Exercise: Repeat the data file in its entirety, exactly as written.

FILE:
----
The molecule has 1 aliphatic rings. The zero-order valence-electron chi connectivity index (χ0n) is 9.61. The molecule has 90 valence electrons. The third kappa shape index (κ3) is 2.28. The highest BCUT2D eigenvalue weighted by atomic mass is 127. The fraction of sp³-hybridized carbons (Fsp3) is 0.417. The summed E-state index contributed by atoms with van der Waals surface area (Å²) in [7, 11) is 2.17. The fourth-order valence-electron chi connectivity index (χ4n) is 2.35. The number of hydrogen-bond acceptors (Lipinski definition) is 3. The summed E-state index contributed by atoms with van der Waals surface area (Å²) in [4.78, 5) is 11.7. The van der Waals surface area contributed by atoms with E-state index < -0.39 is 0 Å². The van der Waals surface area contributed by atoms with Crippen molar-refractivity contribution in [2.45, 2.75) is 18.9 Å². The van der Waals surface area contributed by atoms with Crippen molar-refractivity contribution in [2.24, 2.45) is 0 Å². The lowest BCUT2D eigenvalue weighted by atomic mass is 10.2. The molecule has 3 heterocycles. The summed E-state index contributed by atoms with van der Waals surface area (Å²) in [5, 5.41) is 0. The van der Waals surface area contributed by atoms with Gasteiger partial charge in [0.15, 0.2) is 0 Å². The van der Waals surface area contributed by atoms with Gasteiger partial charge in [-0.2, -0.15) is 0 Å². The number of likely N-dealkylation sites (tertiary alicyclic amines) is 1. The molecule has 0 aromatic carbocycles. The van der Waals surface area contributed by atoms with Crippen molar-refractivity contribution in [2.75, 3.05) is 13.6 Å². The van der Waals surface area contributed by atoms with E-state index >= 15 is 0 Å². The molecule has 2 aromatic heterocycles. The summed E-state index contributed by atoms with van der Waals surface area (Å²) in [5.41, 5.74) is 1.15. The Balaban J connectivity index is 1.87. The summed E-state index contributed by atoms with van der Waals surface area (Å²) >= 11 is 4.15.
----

The molecule has 1 aliphatic rings. The zero-order valence-electron chi connectivity index (χ0n) is 9.61. The molecule has 90 valence electrons. The third kappa shape index (κ3) is 2.28. The highest BCUT2D eigenvalue weighted by atomic mass is 127. The fraction of sp³-hybridized carbons (Fsp3) is 0.417. The summed E-state index contributed by atoms with van der Waals surface area (Å²) in [7, 11) is 2.17. The fourth-order valence-electron chi connectivity index (χ4n) is 2.35. The number of hydrogen-bond acceptors (Lipinski definition) is 3. The summed E-state index contributed by atoms with van der Waals surface area (Å²) in [4.78, 5) is 11.7. The van der Waals surface area contributed by atoms with E-state index < -0.39 is 0 Å². The van der Waals surface area contributed by atoms with Crippen molar-refractivity contribution in [2.45, 2.75) is 18.9 Å². The van der Waals surface area contributed by atoms with Crippen molar-refractivity contribution in [2.24, 2.45) is 0 Å². The lowest BCUT2D eigenvalue weighted by atomic mass is 10.2. The molecule has 3 heterocycles. The summed E-state index contributed by atoms with van der Waals surface area (Å²) in [5, 5.41) is 0. The van der Waals surface area contributed by atoms with Gasteiger partial charge in [0.15, 0.2) is 0 Å². The van der Waals surface area contributed by atoms with Gasteiger partial charge in [-0.2, -0.15) is 0 Å². The number of likely N-dealkylation sites (tertiary alicyclic amines) is 1. The molecule has 0 aromatic carbocycles. The van der Waals surface area contributed by atoms with Crippen molar-refractivity contribution in [2.75, 3.05) is 13.6 Å². The van der Waals surface area contributed by atoms with E-state index >= 15 is 0 Å². The molecule has 2 aromatic heterocycles. The summed E-state index contributed by atoms with van der Waals surface area (Å²) in [5.41, 5.74) is 1.15. The Balaban J connectivity index is 1.87. The summed E-state index contributed by atoms with van der Waals surface area (Å²) >= 11 is 4.15.